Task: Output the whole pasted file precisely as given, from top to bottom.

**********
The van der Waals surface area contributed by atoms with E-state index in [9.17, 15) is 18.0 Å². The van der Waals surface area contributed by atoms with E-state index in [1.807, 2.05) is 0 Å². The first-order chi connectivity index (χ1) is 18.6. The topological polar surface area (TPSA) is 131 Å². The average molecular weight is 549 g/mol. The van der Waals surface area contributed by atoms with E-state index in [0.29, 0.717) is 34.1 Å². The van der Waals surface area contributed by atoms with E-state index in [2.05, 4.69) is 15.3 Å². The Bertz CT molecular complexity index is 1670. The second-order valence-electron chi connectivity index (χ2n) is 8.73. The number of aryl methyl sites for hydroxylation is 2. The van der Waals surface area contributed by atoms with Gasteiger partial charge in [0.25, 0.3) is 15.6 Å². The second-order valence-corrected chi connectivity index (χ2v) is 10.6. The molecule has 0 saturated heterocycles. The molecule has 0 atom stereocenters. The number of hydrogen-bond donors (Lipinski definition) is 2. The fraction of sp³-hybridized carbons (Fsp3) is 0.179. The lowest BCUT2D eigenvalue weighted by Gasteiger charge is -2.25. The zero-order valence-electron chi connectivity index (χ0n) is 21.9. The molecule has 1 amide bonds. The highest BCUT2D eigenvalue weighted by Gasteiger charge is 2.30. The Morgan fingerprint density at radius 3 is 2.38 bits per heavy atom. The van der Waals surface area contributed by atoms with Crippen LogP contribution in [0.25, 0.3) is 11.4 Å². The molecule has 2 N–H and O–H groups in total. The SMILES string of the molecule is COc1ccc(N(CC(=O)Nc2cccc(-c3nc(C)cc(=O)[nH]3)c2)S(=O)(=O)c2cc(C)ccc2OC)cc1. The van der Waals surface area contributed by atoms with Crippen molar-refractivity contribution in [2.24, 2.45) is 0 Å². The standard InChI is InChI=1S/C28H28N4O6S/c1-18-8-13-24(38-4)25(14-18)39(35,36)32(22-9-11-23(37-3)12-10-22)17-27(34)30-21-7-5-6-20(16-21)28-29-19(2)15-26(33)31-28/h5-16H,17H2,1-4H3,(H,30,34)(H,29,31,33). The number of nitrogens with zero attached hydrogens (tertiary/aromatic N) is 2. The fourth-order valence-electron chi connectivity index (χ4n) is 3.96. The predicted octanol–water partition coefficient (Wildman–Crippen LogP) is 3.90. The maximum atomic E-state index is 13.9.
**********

The van der Waals surface area contributed by atoms with E-state index in [9.17, 15) is 18.0 Å². The van der Waals surface area contributed by atoms with E-state index in [1.807, 2.05) is 0 Å². The first-order chi connectivity index (χ1) is 18.6. The topological polar surface area (TPSA) is 131 Å². The average molecular weight is 549 g/mol. The van der Waals surface area contributed by atoms with E-state index in [0.29, 0.717) is 34.1 Å². The van der Waals surface area contributed by atoms with E-state index in [2.05, 4.69) is 15.3 Å². The Bertz CT molecular complexity index is 1670. The second-order valence-electron chi connectivity index (χ2n) is 8.73. The number of aryl methyl sites for hydroxylation is 2. The van der Waals surface area contributed by atoms with Gasteiger partial charge in [0.25, 0.3) is 15.6 Å². The second-order valence-corrected chi connectivity index (χ2v) is 10.6. The molecule has 0 saturated heterocycles. The molecule has 0 atom stereocenters. The number of hydrogen-bond donors (Lipinski definition) is 2. The fraction of sp³-hybridized carbons (Fsp3) is 0.179. The lowest BCUT2D eigenvalue weighted by Gasteiger charge is -2.25. The zero-order valence-electron chi connectivity index (χ0n) is 21.9. The molecule has 1 amide bonds. The highest BCUT2D eigenvalue weighted by Gasteiger charge is 2.30. The Morgan fingerprint density at radius 3 is 2.38 bits per heavy atom. The van der Waals surface area contributed by atoms with Crippen LogP contribution in [0.25, 0.3) is 11.4 Å². The molecule has 2 N–H and O–H groups in total. The SMILES string of the molecule is COc1ccc(N(CC(=O)Nc2cccc(-c3nc(C)cc(=O)[nH]3)c2)S(=O)(=O)c2cc(C)ccc2OC)cc1. The van der Waals surface area contributed by atoms with Crippen molar-refractivity contribution in [2.24, 2.45) is 0 Å². The standard InChI is InChI=1S/C28H28N4O6S/c1-18-8-13-24(38-4)25(14-18)39(35,36)32(22-9-11-23(37-3)12-10-22)17-27(34)30-21-7-5-6-20(16-21)28-29-19(2)15-26(33)31-28/h5-16H,17H2,1-4H3,(H,30,34)(H,29,31,33). The number of nitrogens with zero attached hydrogens (tertiary/aromatic N) is 2. The fourth-order valence-electron chi connectivity index (χ4n) is 3.96. The predicted octanol–water partition coefficient (Wildman–Crippen LogP) is 3.90. The maximum atomic E-state index is 13.9.